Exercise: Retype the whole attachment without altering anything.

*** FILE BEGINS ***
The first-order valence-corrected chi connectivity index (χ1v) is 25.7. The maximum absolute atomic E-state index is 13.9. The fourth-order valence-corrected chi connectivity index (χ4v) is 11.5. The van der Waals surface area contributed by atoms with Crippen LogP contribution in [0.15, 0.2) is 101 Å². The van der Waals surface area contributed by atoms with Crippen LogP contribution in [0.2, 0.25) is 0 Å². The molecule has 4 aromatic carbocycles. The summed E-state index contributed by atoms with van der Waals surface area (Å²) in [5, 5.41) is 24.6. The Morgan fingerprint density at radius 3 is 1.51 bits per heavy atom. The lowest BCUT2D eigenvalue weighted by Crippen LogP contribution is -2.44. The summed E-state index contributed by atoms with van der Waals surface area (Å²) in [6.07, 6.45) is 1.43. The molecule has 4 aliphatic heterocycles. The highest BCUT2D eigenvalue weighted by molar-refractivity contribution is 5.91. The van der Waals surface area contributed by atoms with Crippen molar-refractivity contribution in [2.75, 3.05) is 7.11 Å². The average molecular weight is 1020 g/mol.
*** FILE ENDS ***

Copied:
The first-order valence-corrected chi connectivity index (χ1v) is 25.7. The maximum absolute atomic E-state index is 13.9. The fourth-order valence-corrected chi connectivity index (χ4v) is 11.5. The van der Waals surface area contributed by atoms with Crippen LogP contribution in [0.15, 0.2) is 101 Å². The van der Waals surface area contributed by atoms with Crippen LogP contribution in [0.2, 0.25) is 0 Å². The molecule has 4 aromatic carbocycles. The summed E-state index contributed by atoms with van der Waals surface area (Å²) in [5, 5.41) is 24.6. The Morgan fingerprint density at radius 3 is 1.51 bits per heavy atom. The lowest BCUT2D eigenvalue weighted by Crippen LogP contribution is -2.44. The summed E-state index contributed by atoms with van der Waals surface area (Å²) in [6.07, 6.45) is 1.43. The molecule has 4 aliphatic heterocycles. The highest BCUT2D eigenvalue weighted by molar-refractivity contribution is 5.91. The van der Waals surface area contributed by atoms with Crippen molar-refractivity contribution in [2.75, 3.05) is 7.11 Å². The average molecular weight is 1020 g/mol.